Front derailleur was a problem, because like a fool I hadn't realised that some derailleurs were bottom pull, some top. My frame only had cable stops for top pull. I had a bottom pull Ultegra FD. So, lots of reading later, we made an experimental titanium rip off of a Speen adapter, with some tweaks. My STI shifter was designed for 3 chainrings, so plenty of clicks to pull the cable across despite the slight mechanical disadvantage. Worse to come: because of this adapter, the cable had to come out at a sheer angle form the stop on the down tube - it was simply unacceptable. So, we hacked the back off an old RD, put a riv nut in the seat post tube, and bolted in a new cable stop. Elegantly done, but quite a wacky mod!

Image

- Tiagra hollwtech pedals/XTR BB/FSA chainrings 52/39: The BB was new, from Rose cycles, and the cranks and chainrings came as one off fleabay. Again, what was available at the right price. Beggars could not be choosers with this build! Of course, I knew the chainstays might be wider than a road bike, and conflict with the HUGE chainrings. I researched fitting this well-reputed MTB BB with these considerations, and it worked to put one spacer crank side. It meant I lost a tiny fraction of spline on the other crank attachment, as the cranks are designed not to have spacers. My assessment was this was easily passable. The inner chainring is CLOSE to the chainstay, but acceptably clear. Alignment? Indexing? Of course I faffed for ages. No problems with chainline at all.In fact, fewer than I read about people reporting on standard road bikes. Worked very well in almost every ratio. It shifts so, so smoothly!

- Tektro Quartz normal/medium reach calipers/Kool stop salmon pads: Why not callipers on a MTB frame converted to 700c wheels? They work fine -but do need mods to the frame/forks. I originally had some nice short drop callipers but they were a fraction short. You'll see form the pictures we drilled the rear bridge between the seatstays and also the hole in the forks. The bridge has a custom ally washer, made by my father and I (similarly commented how hard the cro-mo is!). I could have ground off the cantilever posts, but the bike may get rebuilt and they may be wanted, so I didn't want to disable it. Kool stops to look after my rims!

Image

- Gipiemme T-Quattro rear wheel and Gipiemme..something else..front: What was available to me at a good price! The front has a silky smooth original hub and is little worn; the rear is older but came with so much money worth of stuff on it and was so ideal I had to have it. We cold set the chainstays of course to fit a road wheel - bit hard getting it symmetrical, but got there in the end, and the wheel fitted nicely.

-Kona smooth saddle and XL seat post. Surprisingly, not mod required. That's...just not normal...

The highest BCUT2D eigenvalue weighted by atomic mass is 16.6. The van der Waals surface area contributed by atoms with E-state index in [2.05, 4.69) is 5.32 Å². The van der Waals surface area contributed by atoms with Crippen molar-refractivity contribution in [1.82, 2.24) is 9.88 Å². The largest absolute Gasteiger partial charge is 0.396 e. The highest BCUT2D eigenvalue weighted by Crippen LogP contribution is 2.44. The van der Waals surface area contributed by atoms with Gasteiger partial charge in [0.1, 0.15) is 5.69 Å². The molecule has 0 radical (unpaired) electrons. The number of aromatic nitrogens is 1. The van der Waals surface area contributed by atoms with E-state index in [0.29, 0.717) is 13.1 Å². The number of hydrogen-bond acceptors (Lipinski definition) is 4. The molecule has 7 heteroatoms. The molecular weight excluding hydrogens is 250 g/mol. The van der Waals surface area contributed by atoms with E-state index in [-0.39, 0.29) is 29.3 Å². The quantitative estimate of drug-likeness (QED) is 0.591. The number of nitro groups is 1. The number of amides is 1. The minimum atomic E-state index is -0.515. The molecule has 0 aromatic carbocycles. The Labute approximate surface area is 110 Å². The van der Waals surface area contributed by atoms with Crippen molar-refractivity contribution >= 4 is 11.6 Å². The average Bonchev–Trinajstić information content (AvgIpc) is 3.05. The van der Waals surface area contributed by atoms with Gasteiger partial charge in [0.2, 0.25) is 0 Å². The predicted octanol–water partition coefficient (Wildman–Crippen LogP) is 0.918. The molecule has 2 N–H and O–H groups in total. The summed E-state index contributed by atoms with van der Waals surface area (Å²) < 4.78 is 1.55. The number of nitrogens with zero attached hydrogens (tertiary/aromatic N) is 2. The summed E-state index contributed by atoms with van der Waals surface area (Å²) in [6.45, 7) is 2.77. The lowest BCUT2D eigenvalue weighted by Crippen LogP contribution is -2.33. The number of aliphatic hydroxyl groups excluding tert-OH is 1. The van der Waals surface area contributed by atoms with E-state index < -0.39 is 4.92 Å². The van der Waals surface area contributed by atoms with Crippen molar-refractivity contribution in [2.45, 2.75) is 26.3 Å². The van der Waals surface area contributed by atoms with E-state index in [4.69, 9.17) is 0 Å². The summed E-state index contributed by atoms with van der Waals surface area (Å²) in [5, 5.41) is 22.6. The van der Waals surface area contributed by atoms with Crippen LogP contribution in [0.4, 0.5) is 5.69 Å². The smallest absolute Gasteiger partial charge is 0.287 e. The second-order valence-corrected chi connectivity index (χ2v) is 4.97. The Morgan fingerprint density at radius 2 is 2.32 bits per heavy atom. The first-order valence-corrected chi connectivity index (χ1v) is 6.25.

OTHER NOTABLE MODS:
- Custom stainless STI shifter guards. Ever leant your bike up on a wall? Knocked it over? Crashed it? What scrapes the ground/wall first? The damned expensive STI shifters! Hence why I've got some red paint on the tips disguising some of the previosu owners misdemeanours. We decided to create some experimental shields, obviously compromising on weight and ergonomics, but what the hell. They are held on with jubilee clips, all stainless, and re-positionable. I made four sections of leather padded handgrip and laced them on (at bit like Gropes). Overall, for my riding style, it's all quite comfy and usable! Only fitting that the 'ram' should have horns..

Image

- Cosmetic stuff: Frame came up lovely with Smoothrite touch ins, t-cut, and a white accent stripe in sprayed smoothrite (tough paint). Because why not. Chrome cable outers + stainless inners, because shiny. Oh and most of the bolts etc are stainless - nothing worse than orange screw heads.

Image

WHY SO MUCH EFFORT FOR A HAHANNA? Because that's how I roll, and I like a challenge and doing something original. Riding it, it feels a lot like my other one, but more AWESOME. It probably weighs the same if not a little more than 'the Beast'; but then I weigh about the same as a bag of sugar. And it wasn't the point of the build, which was to experiment, and build a tough road machine. I was ok budget wise until I have to get Conti Gatorhardshells...this made me weep. Almost the most expensively bought things on it!

I have two other frames at present; I am currently formulating project 'death bike'....

Plus, I'm always on the lookout for more 14" Hahannas, and P2 forks (~39cam axle-crown(?); the shortest ones) and other Kona bits.

Any questions, comments, suggestions welcome!

Image


Last edited by DMZ on Fri Apr 26, 2013 5:23 pm, edited 1 time in total.

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PostPosted: Thu Apr 25, 2013 11:15 pm